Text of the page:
Good-looking hotels have been around for centuries. But the boutique hotel concept — as coined by Steve Rubell in reference to the Ian Schrager-designed Morgans in NYC — appeared on the scene only in the 1980s. Since then, the design-forward, highly curated lodging spaces have become icons of a particular kind of lifestyle — one we’d gladly join full time. At
, our boutique, award-winning travel website, we research and travel the world to share the best travel resources, stories, products, and recommendations. Here’s a highly edited list of our favorite boutique hotels right now. A group so visually tempting, it’s hard to go back home.
Providence, Rhode Island
An artfully arranged barebones hotel. Custom furniture, handmade objects from local purveyors, and antique artwork from around the world are thoughtfully positioned and placed throughout the early-20th-century building. There’s a clear sense of intention in the decor, making it a dream space for anyone who appreciates an old school vibe created with modern day finds.
The dreamy Scandinavian townhouse has been converted from an elegant home into a twelve-room hotel designed by London-based Ilse Crawford. Thoughtful touches like cashmere blankets and potted plants are strewn about creating a warm and welcoming environment. Spend your time curled up with a good book in the Ulf Nordfiell-designed garden or peruse the beautifully appointed kitchen for fresh produce and a glass of wine.
The brand new sister hotel to
in Venice, began as an art project, when owner Gabriele Salini invited 20 contemporary artists to demolish the 16th-century Roman palazzo, uncovering centuries-old plaster and floors underneath, sometimes leaving them, sometimes painting them, all to dramatic effect. Ten “unconventional luxury suites,” two on each floor, are named for iconic Italian designers from the 1930s-50s (Ponti, Seguso, Parisi). In-room details include mirrored tiles and chandeliers in showers, cabinets that hide mini-kitchens, and sofas so big they invite considerable mischief. The lobby — also the cafe/bar G-Bar — has already established itself as a preferred gathering place for cool locals.
Cabarita Beach, Australia
While the motel-turned-luxury-hotel’s original 1960s architecture and chill vibes are preserved, the 21-room hotel got a stylish update and fresh coat of blue and white paint Bright patterns cover every surface — from upholstered walls to pillowcases to handmade tiles in the bathroom. Carefully curated antique furnishings make each room special. Lounge on striped deck chairs under palm trees by the pool, or have a meal at the low-key but equally spiffy Paper Daisy.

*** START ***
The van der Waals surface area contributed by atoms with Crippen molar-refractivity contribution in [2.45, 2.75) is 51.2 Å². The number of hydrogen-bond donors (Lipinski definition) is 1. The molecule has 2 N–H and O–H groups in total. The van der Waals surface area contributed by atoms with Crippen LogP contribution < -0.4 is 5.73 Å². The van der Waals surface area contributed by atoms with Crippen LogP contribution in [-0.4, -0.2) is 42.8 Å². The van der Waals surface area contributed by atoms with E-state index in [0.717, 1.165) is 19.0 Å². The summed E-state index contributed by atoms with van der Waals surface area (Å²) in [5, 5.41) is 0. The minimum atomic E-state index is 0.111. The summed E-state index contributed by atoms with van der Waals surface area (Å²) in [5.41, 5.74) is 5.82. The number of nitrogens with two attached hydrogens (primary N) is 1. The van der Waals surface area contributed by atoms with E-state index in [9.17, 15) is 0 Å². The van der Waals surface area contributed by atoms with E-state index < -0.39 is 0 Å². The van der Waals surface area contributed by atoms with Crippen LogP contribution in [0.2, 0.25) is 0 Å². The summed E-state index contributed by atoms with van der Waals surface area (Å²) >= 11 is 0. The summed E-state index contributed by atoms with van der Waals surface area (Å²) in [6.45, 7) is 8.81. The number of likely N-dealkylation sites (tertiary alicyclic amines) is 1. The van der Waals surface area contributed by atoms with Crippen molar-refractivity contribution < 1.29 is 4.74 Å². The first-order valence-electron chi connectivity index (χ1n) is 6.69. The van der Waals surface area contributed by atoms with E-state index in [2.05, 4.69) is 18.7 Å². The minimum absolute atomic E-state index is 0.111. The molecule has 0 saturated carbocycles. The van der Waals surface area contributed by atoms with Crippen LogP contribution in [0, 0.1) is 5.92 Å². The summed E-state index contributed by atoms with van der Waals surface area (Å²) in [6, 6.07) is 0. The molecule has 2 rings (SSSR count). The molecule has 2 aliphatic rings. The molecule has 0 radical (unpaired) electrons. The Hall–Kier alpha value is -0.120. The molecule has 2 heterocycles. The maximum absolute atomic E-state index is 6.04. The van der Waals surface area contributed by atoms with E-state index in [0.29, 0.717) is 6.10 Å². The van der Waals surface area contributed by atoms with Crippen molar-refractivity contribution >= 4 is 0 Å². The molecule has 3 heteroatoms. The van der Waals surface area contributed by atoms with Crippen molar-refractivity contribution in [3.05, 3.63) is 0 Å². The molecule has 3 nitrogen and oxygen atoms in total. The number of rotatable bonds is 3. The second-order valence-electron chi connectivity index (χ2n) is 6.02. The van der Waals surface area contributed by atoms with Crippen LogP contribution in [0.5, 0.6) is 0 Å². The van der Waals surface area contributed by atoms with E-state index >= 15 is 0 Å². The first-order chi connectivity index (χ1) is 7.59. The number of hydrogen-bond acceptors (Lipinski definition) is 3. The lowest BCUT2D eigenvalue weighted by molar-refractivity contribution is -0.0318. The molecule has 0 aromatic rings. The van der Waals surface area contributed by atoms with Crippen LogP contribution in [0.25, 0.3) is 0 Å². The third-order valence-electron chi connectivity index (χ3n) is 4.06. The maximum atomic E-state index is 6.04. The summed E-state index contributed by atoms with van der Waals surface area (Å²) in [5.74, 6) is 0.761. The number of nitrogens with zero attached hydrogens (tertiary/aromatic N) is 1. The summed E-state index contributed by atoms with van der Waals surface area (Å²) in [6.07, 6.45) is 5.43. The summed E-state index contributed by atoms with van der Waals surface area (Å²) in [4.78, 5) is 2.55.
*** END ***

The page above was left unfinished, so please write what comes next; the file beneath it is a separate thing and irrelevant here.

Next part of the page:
New York, New York
Once an apple orchard, then a seminary student house, the 19th-Century neo-Gothic building is now a 60-room hotel that remains incredibly private and homey in bustling Chelsea. Designed by Roman and Williams, rooms are dotted with old-fashioned details (rotary dial phones, fireplace mantels, chandeliers) and large windows face neighborhood highlight, The High Line. The lobby is filled with vintage curiosities purchased from local antique fairs. Walk through the back door to the private garden grounds.
Perched on a ridge overlooking the Gulf of Naples, this family-run hotel was built in the 1950s. While retaining its original charm, the space also maintains a wholly modern look and feel. Family furnishings and collections adorn the walls and corners, alongside Vietri pottery, nautically inspired fabrics, and eye-catching blue and white gingham tiles.
Tel Aviv, Israel
The subtly elegant vibe feels like a reprieve from Tel Aviv’s bustling and vibrant streets. Created from two former homes built in the 1920s, the exteriors are painted in calming shades of light yellow and powder blue. The use of pastel colors extends to the interiors, with rooms decorated in shades of lilac, beige, and periwinkle. Serene and airy spaces are given more depth with mid-century modern furniture and dark hardwood floors, while intricately patterned tile lines the bathroom floors, a detail inspired by the work of local artisans.
Silvia Tcherassi, Colombia’s top fashion designer, has transformed an old colonial home into a charming seven-room inn in the heart of the cobblestoned old city. There’s a rooftop terrace, a vertical garden, a small courtyard pool, a spa, and an absolutely delicious Italian restaurant on the ground floor. It’s the attention to the small, warm touches, however, that make this one a dream. The wrought-iron doors. The bedspread covered in the designer’s labels, the curtains made of safety pins.
Torres de Paine, Chile
Sustainability and environmental protection are paramount to the architecture and maintenance of this stunning resort on the Patagonian pampa. The spa is built around a central open fire, indoor/outdoor baths, and saunas. Almost the entire exterior and interior is built from native lenga wood by native craftspeople, and immense floor-to-ceiling windows bring the outside in. Bedrooms have a Shaker-like spare elegance, freestanding soaking tubs, and incredible vistas.
If you dream of living in the pages of an interior design magazine, this is your chance. The single bedroom hotel is one of Melbourne’s best-kept secrets. The small apartment is furnished with vintage finds, including French linens and industrial lighting, all thoughtfully gathered and styled by interior decorator Lynda Gardener. A strictly black, white, and gray palette gives the place a calming and serene vibe. And to make you feel even more at home, it comes with a handpicked list of Gardener’s favorite spots in the neighborhood.